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Raleigh Denim + Workshop Adds E-commerce

The company's Web site relaunched Tuesday with an edited selection of jeans and sportswear, both men’s and women’s, available for sale.

Raleigh's homepage

Victor Lytvinenko isn’t quite sure how Raleigh Denim + Workshop’s foray into e-commerce is going to go.

“How much of a sales boost will this give us? I have no clue,” he admitted, “and it’s a bit scary because we’ve always been a company that wanted people to see and feel and try on our products. A picture on a screen doesn’t really do the details justice.”

Those reservations were outweighed by the company’s interest in selling its flagship product, handcrafted jeans all made in the U.S., and its sportswear to men and women who can’t get to its multibrand “Curatory” store in the brand’s Raleigh, N.C., home; its monobrand store in New York’s Little Italy district, or the 100 other doors, including units of Barneys New York, Nordstrom and Saks Fifth Avenue, that stock the brand in the U.S. Its two stores currently generate about one-quarter of the business.

Raleigh’s Web site at raleighworkshop.com relaunched Tuesday with an edited selection of jeans and sportswear, both men’s and women’s, available for sale.

Lytvinenko and his partner and wife, Sarah Yarborough, began sewing jeans pretty much as a hobby in 2007, availing themselves of used sewing and cutting equipment found online from factories in the Southeast that had closed. Within a year, they were producing jeans for friends and, by 2009, they committed to making a business out of their avocation, starting with men’s jeans that were, as its label notes, “handcrafted by non-automated jeansmiths in Raleigh, N.C.”

The enterprise grew to include first women’s denim and then sportswear for both genders, with the men’s denim and most of the women’s jeans continuing to be produced in its Raleigh base, which now employs about 30, and supplemental production coming from contractors in New York and Los Angeles.

Yet, the couple is not among those who, having established an anchor in jeans, began to think in more grandiose terms. “We always wanted to make this a fashion brand but, to start, we needed to do one thing well,” Lytvinenko noted. “Jeans are certainly an item that people wear and love, but the fact is that jeans were what we were actually in a position to produce. We didn’t have the connections to other factories and systems that would have allowed us to run a full-fledged fashion business immediately.”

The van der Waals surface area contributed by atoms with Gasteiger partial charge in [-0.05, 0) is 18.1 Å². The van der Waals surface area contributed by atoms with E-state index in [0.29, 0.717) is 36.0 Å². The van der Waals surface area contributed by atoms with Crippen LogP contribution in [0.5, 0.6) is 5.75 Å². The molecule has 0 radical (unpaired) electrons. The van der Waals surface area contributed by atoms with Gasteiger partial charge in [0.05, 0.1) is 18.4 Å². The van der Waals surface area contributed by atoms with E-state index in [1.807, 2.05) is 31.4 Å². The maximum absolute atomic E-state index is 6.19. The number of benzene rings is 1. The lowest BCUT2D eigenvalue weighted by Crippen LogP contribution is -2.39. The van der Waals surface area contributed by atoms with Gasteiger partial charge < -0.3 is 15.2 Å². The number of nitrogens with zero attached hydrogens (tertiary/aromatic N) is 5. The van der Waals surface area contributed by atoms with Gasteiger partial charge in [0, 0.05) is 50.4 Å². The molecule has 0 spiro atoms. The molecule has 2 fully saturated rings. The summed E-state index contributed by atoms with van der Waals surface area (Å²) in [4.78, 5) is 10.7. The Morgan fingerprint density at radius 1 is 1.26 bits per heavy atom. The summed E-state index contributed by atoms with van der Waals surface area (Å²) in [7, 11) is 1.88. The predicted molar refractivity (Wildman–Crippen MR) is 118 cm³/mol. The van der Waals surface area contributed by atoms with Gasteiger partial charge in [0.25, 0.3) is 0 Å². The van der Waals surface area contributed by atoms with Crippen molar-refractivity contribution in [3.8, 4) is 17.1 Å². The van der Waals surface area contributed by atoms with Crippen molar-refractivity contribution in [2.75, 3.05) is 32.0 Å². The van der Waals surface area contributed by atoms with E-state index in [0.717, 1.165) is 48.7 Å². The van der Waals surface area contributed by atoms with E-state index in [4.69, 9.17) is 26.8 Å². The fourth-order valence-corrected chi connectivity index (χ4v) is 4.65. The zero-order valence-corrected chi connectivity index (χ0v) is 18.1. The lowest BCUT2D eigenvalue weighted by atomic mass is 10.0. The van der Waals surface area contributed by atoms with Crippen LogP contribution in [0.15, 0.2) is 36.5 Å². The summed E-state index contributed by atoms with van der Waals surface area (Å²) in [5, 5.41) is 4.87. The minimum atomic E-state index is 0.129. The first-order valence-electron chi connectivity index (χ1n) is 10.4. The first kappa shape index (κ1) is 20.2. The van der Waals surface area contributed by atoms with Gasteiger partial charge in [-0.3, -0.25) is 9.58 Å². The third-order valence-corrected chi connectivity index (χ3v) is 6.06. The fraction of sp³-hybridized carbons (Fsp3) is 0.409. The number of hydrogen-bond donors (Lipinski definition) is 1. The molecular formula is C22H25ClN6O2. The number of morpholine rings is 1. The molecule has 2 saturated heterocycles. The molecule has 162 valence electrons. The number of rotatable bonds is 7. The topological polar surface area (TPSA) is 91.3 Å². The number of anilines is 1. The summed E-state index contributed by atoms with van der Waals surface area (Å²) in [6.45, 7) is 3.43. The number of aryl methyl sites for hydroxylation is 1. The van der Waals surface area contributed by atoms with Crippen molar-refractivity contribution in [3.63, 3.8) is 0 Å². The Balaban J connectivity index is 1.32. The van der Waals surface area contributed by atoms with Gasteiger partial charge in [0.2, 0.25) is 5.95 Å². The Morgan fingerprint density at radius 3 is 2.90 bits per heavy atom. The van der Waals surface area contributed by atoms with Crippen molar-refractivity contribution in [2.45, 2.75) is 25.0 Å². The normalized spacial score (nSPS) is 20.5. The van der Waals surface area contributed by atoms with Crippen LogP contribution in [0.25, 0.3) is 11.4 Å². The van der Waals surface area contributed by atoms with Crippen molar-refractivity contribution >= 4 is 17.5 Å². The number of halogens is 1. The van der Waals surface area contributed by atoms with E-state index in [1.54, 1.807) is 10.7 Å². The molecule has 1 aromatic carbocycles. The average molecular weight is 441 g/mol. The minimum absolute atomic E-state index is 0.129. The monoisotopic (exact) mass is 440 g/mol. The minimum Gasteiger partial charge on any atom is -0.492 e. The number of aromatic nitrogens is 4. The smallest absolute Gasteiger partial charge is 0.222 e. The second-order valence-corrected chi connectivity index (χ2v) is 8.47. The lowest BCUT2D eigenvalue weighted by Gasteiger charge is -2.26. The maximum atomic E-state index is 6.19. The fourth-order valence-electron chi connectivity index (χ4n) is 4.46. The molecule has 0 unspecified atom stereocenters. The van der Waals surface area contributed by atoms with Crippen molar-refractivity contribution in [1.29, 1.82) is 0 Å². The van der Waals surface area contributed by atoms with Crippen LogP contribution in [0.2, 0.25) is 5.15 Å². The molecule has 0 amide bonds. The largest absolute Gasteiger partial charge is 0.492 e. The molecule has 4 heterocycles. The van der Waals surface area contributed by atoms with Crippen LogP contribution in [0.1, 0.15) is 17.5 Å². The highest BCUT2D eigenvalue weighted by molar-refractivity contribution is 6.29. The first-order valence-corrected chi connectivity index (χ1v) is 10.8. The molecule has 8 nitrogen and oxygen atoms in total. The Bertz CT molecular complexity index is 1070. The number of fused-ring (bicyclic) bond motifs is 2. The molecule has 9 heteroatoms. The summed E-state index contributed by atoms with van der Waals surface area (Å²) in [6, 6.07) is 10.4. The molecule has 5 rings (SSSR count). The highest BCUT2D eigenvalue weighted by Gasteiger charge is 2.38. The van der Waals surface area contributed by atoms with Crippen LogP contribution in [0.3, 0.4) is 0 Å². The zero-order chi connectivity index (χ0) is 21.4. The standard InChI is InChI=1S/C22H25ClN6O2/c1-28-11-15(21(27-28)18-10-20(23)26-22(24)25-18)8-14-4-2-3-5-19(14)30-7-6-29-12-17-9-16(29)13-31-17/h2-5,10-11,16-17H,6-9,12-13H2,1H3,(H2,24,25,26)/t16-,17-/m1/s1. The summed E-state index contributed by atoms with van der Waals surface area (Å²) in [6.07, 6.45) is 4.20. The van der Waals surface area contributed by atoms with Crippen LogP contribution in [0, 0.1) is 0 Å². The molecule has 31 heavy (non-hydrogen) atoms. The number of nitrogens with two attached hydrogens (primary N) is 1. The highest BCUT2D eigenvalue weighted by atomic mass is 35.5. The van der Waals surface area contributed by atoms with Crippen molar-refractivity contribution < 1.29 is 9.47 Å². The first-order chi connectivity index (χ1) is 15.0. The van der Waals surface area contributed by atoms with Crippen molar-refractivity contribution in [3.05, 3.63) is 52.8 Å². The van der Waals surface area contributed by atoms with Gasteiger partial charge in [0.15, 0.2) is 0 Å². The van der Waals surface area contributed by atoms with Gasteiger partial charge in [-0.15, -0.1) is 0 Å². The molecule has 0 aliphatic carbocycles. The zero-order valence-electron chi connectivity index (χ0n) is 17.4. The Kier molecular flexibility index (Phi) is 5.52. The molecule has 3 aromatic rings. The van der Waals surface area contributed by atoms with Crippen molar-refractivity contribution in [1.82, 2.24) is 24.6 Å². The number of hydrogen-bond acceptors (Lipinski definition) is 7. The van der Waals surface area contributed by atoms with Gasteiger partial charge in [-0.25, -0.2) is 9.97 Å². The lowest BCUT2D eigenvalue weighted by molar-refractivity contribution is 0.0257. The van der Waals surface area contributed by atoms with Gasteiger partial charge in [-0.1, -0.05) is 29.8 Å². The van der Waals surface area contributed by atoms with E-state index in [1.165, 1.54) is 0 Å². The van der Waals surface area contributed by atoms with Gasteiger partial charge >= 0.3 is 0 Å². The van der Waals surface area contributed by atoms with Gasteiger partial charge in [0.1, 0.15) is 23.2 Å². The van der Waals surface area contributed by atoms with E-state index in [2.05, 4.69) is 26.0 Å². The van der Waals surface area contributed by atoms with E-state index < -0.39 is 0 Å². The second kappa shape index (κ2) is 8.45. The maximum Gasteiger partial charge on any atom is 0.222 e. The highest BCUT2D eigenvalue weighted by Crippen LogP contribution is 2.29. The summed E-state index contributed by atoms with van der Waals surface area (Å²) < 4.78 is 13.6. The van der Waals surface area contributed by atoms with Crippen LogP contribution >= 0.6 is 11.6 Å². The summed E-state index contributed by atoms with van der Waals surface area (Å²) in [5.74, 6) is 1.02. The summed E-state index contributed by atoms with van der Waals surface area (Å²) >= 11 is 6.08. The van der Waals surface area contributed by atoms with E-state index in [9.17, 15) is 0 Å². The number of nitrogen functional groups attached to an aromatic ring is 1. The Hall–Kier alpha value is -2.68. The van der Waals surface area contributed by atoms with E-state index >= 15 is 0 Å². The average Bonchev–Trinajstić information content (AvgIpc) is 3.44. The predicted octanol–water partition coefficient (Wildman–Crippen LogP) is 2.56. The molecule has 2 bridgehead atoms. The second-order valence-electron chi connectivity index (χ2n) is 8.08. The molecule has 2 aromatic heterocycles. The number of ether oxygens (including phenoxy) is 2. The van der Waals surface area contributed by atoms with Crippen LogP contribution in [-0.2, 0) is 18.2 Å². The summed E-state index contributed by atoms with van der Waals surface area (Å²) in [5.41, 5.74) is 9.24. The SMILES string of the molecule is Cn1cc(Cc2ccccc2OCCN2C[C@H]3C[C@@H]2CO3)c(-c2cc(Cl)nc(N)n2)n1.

He wouldn’t divulge sales figures but reported that volume has grown “at least 50 percent” every year for the past four years.

Sportswear has quickly grown to about 20 percent of sales and features “all kinds of riffs on basics, like oxford shirts with welt pockets and men’s tweed blazers,” according to the cofounder. Men’s denim remains heavily focused on raw, selvedge looks while efforts have been made to differentiate women’s denim with more colors and washes. Jeans price points start at just above $200 and top out with an organic cotton jean at $325.

“Sarah and a few of our friends like to wear selvedge denim, but we’ve narrowed our assortment in women’s and gone after key resins and stretch fabrics,” he said.

On the Web site, Raleigh intends to experiment with limited-edition items and minimize overlap so as not to hurt the business of its wholesale accounts. The company is looking to expand its direct-to-consumer reach beyond e-commerce, with Lytvinenko interested in “opening another store or two in the next year. It will be a matter of finding the right space. We’ll focus on the West Coast for the next store.”

By the time it opens, Raleigh’s production may no longer be coming through its own factory and a handful of contractors, although the company is likely to keep its production in the U.S.

“Either we build another factory or we start working more with other people. And I don’t want to build another factory,” he concluded.